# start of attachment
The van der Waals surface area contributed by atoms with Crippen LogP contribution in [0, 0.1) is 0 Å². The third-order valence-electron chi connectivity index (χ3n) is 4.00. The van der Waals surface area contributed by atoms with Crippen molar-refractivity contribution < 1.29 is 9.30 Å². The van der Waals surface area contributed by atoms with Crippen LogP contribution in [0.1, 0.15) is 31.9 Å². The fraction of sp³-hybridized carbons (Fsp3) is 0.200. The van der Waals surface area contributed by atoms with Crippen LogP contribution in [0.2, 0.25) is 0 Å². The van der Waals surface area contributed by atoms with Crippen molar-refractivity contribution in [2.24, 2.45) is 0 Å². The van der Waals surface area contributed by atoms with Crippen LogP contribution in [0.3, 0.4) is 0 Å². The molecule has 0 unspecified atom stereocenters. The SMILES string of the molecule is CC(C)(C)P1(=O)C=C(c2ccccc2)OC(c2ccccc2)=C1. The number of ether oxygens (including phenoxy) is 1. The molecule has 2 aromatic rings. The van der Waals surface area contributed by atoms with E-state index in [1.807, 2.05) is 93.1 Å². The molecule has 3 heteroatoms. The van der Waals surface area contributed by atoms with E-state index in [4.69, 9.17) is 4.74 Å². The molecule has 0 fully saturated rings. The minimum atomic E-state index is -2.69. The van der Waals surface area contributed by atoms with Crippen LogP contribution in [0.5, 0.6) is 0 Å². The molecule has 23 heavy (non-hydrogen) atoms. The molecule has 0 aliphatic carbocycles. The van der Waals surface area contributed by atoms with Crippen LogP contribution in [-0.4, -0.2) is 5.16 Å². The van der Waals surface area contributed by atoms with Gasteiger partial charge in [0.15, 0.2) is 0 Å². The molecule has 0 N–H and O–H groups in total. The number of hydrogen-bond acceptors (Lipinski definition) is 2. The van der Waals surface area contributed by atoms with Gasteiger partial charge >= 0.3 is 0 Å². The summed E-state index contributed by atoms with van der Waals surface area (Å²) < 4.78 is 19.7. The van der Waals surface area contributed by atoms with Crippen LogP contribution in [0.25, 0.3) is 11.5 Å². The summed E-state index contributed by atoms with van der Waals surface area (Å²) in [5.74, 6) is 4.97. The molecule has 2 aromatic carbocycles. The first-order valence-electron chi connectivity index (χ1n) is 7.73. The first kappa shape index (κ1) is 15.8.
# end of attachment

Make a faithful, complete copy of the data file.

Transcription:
The van der Waals surface area contributed by atoms with Crippen LogP contribution in [0, 0.1) is 0 Å². The third-order valence-electron chi connectivity index (χ3n) is 4.00. The van der Waals surface area contributed by atoms with Crippen molar-refractivity contribution < 1.29 is 9.30 Å². The van der Waals surface area contributed by atoms with Crippen LogP contribution in [0.1, 0.15) is 31.9 Å². The fraction of sp³-hybridized carbons (Fsp3) is 0.200. The van der Waals surface area contributed by atoms with Crippen LogP contribution in [0.2, 0.25) is 0 Å². The van der Waals surface area contributed by atoms with Crippen molar-refractivity contribution in [2.24, 2.45) is 0 Å². The van der Waals surface area contributed by atoms with Crippen LogP contribution in [0.3, 0.4) is 0 Å². The molecule has 0 unspecified atom stereocenters. The SMILES string of the molecule is CC(C)(C)P1(=O)C=C(c2ccccc2)OC(c2ccccc2)=C1. The number of ether oxygens (including phenoxy) is 1. The molecule has 2 aromatic rings. The van der Waals surface area contributed by atoms with E-state index in [1.807, 2.05) is 93.1 Å². The molecule has 3 heteroatoms. The van der Waals surface area contributed by atoms with E-state index in [4.69, 9.17) is 4.74 Å². The molecule has 0 fully saturated rings. The minimum atomic E-state index is -2.69. The van der Waals surface area contributed by atoms with Crippen LogP contribution in [0.5, 0.6) is 0 Å². The molecule has 23 heavy (non-hydrogen) atoms. The molecule has 0 aliphatic carbocycles. The van der Waals surface area contributed by atoms with Crippen LogP contribution in [-0.4, -0.2) is 5.16 Å². The van der Waals surface area contributed by atoms with Gasteiger partial charge in [0.15, 0.2) is 0 Å². The molecule has 0 N–H and O–H groups in total. The number of hydrogen-bond acceptors (Lipinski definition) is 2. The van der Waals surface area contributed by atoms with Gasteiger partial charge >= 0.3 is 0 Å². The summed E-state index contributed by atoms with van der Waals surface area (Å²) < 4.78 is 19.7. The van der Waals surface area contributed by atoms with Crippen LogP contribution in [0.25, 0.3) is 11.5 Å². The summed E-state index contributed by atoms with van der Waals surface area (Å²) in [5.74, 6) is 4.97. The molecule has 2 aromatic carbocycles. The first-order valence-electron chi connectivity index (χ1n) is 7.73. The first kappa shape index (κ1) is 15.8.